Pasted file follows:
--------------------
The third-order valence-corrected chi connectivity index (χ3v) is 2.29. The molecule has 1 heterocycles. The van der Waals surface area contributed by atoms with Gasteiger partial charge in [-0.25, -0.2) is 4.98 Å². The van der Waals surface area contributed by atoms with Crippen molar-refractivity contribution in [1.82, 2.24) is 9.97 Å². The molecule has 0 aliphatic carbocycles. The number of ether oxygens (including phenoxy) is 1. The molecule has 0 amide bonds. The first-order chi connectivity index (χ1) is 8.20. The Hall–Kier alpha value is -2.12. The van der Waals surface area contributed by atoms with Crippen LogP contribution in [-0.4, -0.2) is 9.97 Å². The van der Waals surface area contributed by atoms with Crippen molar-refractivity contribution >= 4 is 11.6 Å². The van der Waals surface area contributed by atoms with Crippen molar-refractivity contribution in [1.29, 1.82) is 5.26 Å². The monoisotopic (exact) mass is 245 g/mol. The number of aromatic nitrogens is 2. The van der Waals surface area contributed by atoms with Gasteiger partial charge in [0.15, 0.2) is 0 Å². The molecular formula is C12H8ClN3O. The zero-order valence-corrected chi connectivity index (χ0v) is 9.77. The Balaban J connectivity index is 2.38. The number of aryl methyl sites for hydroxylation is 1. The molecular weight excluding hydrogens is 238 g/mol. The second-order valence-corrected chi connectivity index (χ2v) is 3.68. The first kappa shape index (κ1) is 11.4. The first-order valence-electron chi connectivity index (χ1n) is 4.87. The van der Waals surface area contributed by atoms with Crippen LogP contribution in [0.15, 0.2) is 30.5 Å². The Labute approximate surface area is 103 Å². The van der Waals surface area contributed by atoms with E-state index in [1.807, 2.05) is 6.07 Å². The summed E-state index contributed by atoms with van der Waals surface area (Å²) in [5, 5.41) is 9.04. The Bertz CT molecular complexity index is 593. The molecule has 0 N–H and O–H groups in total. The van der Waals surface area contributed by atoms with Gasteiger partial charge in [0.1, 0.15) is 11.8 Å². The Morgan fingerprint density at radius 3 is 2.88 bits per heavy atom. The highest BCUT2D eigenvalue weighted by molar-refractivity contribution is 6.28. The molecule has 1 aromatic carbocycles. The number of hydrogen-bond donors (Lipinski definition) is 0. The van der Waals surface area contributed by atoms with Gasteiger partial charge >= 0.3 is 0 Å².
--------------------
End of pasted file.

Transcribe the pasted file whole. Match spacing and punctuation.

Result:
The third-order valence-corrected chi connectivity index (χ3v) is 2.29. The molecule has 1 heterocycles. The van der Waals surface area contributed by atoms with Gasteiger partial charge in [-0.25, -0.2) is 4.98 Å². The van der Waals surface area contributed by atoms with Crippen molar-refractivity contribution in [1.82, 2.24) is 9.97 Å². The molecule has 0 aliphatic carbocycles. The number of ether oxygens (including phenoxy) is 1. The molecule has 0 amide bonds. The first-order chi connectivity index (χ1) is 8.20. The Hall–Kier alpha value is -2.12. The van der Waals surface area contributed by atoms with Crippen LogP contribution in [-0.4, -0.2) is 9.97 Å². The van der Waals surface area contributed by atoms with Crippen molar-refractivity contribution >= 4 is 11.6 Å². The van der Waals surface area contributed by atoms with Crippen molar-refractivity contribution in [1.29, 1.82) is 5.26 Å². The monoisotopic (exact) mass is 245 g/mol. The number of aromatic nitrogens is 2. The van der Waals surface area contributed by atoms with Gasteiger partial charge in [0.15, 0.2) is 0 Å². The molecular formula is C12H8ClN3O. The zero-order valence-corrected chi connectivity index (χ0v) is 9.77. The Balaban J connectivity index is 2.38. The number of aryl methyl sites for hydroxylation is 1. The molecular weight excluding hydrogens is 238 g/mol. The second-order valence-corrected chi connectivity index (χ2v) is 3.68. The first kappa shape index (κ1) is 11.4. The first-order valence-electron chi connectivity index (χ1n) is 4.87. The van der Waals surface area contributed by atoms with Crippen LogP contribution in [0.15, 0.2) is 30.5 Å². The Labute approximate surface area is 103 Å². The van der Waals surface area contributed by atoms with E-state index in [1.807, 2.05) is 6.07 Å². The summed E-state index contributed by atoms with van der Waals surface area (Å²) in [5, 5.41) is 9.04. The Bertz CT molecular complexity index is 593. The molecule has 0 N–H and O–H groups in total. The van der Waals surface area contributed by atoms with Gasteiger partial charge in [0.1, 0.15) is 11.8 Å². The Morgan fingerprint density at radius 3 is 2.88 bits per heavy atom. The highest BCUT2D eigenvalue weighted by molar-refractivity contribution is 6.28. The molecule has 1 aromatic carbocycles. The number of hydrogen-bond donors (Lipinski definition) is 0. The van der Waals surface area contributed by atoms with Gasteiger partial charge >= 0.3 is 0 Å².